involving an extremely important decision or result; decisive; critical: a crucial experiment.
severe; trying.
of the form of a cross; cross-shaped.

Origin of crucial

1700–10; < Latin cruci- (stem of crux) cross + -al1
Related formscru·ci·al·i·ty [kroo-shee-al-i-tee, kroo-shal-] /ˌkru ʃiˈæl ɪ ti, kruˈʃæl-/, nouncru·cial·ly, adverbnon·cru·cial, adjectivenon·cru·cial·ly, adverbpre·cru·cial, adjective

Synonyms for crucial Unabridged Based on the Random House Unabridged Dictionary, © Random House, Inc. 2019

Examples from the Web for crucial

Contemporary Examples of crucial

Historical Examples of crucial

  • Orley slapped his card down; it was a crucial card, the jack.

    Goodbye, Dead Man!

    Tom W. Harris

  • But at any rate, no one will deny that interest is the crucial matter.

  • What names will afford the most crucial test of natural fitness?

  • Mrs. Winthrop helped him by her entrance at this crucial point.

    David Dunne

    Belle Kanaris Maniates

  • The following and last experiment that I tried on this occasion was the most crucial.


    W. W. Baggally

British Dictionary definitions for crucial



involving a final or supremely important decision or event; decisive; critical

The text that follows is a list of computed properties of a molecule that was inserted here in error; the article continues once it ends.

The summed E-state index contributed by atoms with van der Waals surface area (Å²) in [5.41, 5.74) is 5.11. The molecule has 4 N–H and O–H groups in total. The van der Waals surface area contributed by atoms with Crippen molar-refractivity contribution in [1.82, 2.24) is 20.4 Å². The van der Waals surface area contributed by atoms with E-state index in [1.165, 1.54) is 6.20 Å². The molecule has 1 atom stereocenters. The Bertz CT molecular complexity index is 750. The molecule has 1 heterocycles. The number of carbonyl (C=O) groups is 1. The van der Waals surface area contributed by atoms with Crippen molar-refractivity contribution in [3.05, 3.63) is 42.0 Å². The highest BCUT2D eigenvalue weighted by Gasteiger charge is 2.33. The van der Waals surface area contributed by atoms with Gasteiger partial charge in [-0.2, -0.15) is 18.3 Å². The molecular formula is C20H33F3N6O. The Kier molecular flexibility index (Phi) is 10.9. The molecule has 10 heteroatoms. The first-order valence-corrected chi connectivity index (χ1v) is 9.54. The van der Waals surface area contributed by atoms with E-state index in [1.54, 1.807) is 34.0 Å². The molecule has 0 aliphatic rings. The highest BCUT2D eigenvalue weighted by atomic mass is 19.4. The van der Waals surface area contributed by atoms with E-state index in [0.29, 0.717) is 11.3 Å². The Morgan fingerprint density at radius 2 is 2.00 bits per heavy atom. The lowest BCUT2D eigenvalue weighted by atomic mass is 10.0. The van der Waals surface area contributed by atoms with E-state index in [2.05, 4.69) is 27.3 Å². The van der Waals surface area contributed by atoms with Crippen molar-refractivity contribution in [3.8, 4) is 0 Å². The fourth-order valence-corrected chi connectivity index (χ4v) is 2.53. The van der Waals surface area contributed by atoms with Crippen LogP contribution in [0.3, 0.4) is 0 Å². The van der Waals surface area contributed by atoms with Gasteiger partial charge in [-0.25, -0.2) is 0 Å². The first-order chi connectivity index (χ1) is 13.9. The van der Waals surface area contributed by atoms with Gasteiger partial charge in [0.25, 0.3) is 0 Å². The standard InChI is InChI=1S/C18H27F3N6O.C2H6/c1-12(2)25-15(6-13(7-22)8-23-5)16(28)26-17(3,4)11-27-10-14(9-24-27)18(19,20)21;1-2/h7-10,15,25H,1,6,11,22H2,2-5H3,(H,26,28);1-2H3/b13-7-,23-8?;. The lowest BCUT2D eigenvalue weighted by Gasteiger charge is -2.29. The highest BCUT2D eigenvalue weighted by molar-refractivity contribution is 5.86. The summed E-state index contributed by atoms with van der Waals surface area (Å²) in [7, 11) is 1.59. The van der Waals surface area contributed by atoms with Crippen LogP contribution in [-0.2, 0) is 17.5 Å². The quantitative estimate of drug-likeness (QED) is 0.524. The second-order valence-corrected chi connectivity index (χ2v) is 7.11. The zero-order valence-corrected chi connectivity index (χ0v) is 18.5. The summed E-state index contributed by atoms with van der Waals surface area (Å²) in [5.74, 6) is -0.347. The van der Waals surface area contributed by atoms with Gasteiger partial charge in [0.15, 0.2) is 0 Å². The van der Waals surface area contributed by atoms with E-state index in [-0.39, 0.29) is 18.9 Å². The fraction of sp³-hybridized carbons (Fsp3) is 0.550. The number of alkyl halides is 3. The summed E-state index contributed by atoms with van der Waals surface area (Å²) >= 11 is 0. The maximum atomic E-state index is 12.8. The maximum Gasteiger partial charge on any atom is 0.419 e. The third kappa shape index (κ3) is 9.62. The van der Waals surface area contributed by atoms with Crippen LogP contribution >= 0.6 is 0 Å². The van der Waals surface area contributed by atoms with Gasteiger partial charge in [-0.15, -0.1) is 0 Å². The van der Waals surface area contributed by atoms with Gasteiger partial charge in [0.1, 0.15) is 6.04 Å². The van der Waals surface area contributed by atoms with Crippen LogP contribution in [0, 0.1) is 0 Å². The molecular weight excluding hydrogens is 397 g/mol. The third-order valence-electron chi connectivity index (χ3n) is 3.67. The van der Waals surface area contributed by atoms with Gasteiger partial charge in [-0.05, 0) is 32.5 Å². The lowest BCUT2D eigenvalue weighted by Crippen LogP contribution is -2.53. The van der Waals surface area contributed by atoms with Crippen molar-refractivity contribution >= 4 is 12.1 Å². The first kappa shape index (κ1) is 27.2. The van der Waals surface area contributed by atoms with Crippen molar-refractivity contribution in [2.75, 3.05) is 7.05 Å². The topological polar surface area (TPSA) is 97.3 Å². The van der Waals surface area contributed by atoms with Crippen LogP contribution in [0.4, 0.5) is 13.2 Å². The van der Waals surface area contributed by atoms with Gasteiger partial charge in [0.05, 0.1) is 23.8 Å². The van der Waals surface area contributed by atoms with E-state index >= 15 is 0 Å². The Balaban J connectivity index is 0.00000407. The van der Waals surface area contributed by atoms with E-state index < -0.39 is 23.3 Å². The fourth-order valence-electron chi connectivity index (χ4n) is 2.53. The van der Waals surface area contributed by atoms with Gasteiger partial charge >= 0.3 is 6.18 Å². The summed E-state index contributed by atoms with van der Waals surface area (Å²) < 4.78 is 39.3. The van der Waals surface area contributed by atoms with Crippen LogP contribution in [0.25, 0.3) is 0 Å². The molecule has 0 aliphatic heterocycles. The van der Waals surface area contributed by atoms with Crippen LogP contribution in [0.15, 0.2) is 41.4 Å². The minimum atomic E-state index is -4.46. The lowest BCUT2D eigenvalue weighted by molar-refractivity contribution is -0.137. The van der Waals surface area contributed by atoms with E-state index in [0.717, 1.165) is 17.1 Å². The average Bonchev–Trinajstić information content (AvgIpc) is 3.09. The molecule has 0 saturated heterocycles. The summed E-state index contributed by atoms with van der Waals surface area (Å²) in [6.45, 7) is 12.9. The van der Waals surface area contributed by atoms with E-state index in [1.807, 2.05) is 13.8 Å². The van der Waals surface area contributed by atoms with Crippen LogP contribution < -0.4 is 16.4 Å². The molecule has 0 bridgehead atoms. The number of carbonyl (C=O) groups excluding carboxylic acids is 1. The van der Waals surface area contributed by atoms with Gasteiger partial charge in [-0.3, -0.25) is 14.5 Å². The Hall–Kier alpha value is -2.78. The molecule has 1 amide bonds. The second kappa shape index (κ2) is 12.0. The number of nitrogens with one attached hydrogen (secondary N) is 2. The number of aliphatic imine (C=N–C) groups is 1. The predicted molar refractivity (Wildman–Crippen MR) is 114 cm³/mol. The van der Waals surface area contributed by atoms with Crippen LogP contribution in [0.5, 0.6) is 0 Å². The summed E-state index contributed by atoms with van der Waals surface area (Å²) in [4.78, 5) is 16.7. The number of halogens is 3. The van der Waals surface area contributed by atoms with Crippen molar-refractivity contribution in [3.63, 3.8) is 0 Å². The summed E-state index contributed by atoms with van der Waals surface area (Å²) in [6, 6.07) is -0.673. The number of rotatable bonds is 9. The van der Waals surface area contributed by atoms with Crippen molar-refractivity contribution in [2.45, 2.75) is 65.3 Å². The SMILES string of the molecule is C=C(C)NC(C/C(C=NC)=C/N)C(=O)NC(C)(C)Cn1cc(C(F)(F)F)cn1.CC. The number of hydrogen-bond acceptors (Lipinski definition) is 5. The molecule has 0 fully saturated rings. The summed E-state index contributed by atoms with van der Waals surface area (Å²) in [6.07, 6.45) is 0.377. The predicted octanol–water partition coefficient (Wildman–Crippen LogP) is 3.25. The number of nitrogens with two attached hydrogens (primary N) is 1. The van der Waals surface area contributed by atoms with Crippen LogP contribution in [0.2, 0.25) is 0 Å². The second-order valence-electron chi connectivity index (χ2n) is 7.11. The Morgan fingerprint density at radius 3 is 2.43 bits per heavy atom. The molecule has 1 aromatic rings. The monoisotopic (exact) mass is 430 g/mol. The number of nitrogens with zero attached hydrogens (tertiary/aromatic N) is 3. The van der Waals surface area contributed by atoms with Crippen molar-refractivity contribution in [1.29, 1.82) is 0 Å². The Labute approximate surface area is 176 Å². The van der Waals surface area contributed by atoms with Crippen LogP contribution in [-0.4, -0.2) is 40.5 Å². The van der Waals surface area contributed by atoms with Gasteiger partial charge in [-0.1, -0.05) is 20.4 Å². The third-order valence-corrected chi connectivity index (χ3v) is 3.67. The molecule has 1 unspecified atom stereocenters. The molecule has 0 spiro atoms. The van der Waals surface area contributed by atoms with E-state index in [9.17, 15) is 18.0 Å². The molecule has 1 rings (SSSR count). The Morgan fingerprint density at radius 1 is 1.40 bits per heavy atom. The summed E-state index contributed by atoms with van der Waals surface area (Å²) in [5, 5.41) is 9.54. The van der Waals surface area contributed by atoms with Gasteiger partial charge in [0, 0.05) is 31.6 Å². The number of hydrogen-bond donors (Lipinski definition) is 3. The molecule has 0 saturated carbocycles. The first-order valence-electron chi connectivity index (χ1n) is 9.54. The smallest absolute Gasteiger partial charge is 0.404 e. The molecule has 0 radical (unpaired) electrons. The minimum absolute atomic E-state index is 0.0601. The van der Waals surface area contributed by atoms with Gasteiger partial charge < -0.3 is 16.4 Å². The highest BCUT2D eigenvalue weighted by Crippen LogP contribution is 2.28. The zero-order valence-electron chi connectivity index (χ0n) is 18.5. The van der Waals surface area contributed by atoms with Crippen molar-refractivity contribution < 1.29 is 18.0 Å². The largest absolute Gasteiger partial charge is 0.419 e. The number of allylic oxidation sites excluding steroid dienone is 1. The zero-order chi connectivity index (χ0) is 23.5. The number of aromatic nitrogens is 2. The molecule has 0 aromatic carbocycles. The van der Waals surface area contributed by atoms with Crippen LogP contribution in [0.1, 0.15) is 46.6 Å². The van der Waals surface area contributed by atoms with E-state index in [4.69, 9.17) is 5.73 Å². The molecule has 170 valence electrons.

informal very important
slang very good
Derived Formscrucially, adverb

Word Origin for crucial

C18: from French, from Latin crux cross
Collins English Dictionary - Complete & Unabridged 2012 Digital Edition © William Collins Sons & Co. Ltd. 1979, 1986 © HarperCollins Publishers 1998, 2000, 2003, 2005, 2006, 2007, 2009, 2012

Word Origin and History for crucial

1706, "cross-shaped," from French crucial, a medical term for ligaments of the knee (which cross each other), from Latin crux (genitive crucis) "cross" (see cross (n.)). The meaning "decisive, critical" (1830) is extended from a logical term, Instantias Crucis, adopted by Francis Bacon (1620); the notion is of cross fingerboard signposts at forking roads, thus a requirement to choose.

Online Etymology Dictionary, © 2010 Douglas Harper